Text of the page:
Saturday, 20 July 2013

SGTeach Part 1: Why should you be a teacher in Singapore?

Ex-Singaporean blogger Limpehft recently posed a question on his blog "Why don't you want to teach in Singapore?" and questioned if the Singapore education system has put young Singaporeans off a teaching career. Glancing through that post and having spoken to a couple of teacher-wannabes recently, I have decided to pen down some objective thoughts on why one should or should not pursue a teaching career in Singapore. In order to do this topic justice, I have decided to split it into 2 parts - one post on why you should consider a teaching career and another on why you should not

A little background on the professional history of your humble writer: I joined the teaching service in 2009 after I graduated from NIE. For the last 4 years, I have played all of the following roles in school: classroom (subject) teacher, form teacher, CCA teacher, project mentor, coach, NIE CT, School Staff Developer (for about 6 months when my school was in need), Human Resource manager (for about 2 years) as well as served numerous school committees as either a member or chairperson. I have handled a very large range of school operations on several levels, ranging all the way from taking attendance of students at morning assembly to crafting policies/representing the school at networking conferences / participating in international school trips. As the one in charge of staff recruitment, I have interviewed dozens of teaching candidates interested to join the school/teaching fraternity. I also work very closely with my school's HODs, VPs, P as well as MOE HR for HR related matters. This self-description is by no means to blow my own trumpet, but to provide credibility in the discussion points I am about to raise in my subsequent posts.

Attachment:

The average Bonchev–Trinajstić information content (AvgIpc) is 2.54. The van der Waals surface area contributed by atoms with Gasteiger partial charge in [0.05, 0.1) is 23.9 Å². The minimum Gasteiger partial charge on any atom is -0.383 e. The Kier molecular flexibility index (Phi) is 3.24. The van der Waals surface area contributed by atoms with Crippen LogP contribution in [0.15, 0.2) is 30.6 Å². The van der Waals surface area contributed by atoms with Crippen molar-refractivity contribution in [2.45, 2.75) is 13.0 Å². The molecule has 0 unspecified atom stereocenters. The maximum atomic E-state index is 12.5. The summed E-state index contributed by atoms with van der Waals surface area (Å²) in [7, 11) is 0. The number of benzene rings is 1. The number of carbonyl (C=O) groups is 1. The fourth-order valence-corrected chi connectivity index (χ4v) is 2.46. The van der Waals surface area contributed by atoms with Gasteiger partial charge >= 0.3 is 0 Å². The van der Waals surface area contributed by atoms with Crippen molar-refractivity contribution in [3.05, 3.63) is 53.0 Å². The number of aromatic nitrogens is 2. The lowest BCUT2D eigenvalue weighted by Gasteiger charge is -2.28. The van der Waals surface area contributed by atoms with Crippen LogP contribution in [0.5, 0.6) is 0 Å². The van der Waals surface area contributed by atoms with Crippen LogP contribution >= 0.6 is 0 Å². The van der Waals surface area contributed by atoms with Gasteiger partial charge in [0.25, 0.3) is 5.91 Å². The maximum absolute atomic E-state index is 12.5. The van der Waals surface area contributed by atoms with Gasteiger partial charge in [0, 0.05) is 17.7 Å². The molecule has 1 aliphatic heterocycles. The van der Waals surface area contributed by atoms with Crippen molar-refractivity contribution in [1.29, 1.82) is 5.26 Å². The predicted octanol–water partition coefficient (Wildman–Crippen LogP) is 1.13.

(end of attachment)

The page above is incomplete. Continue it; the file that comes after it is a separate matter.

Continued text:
On to the main question for this post: Why should you consider a teaching career in Singapore? 

#1. For the students who will make a difference in your life because you have made a difference in theirs.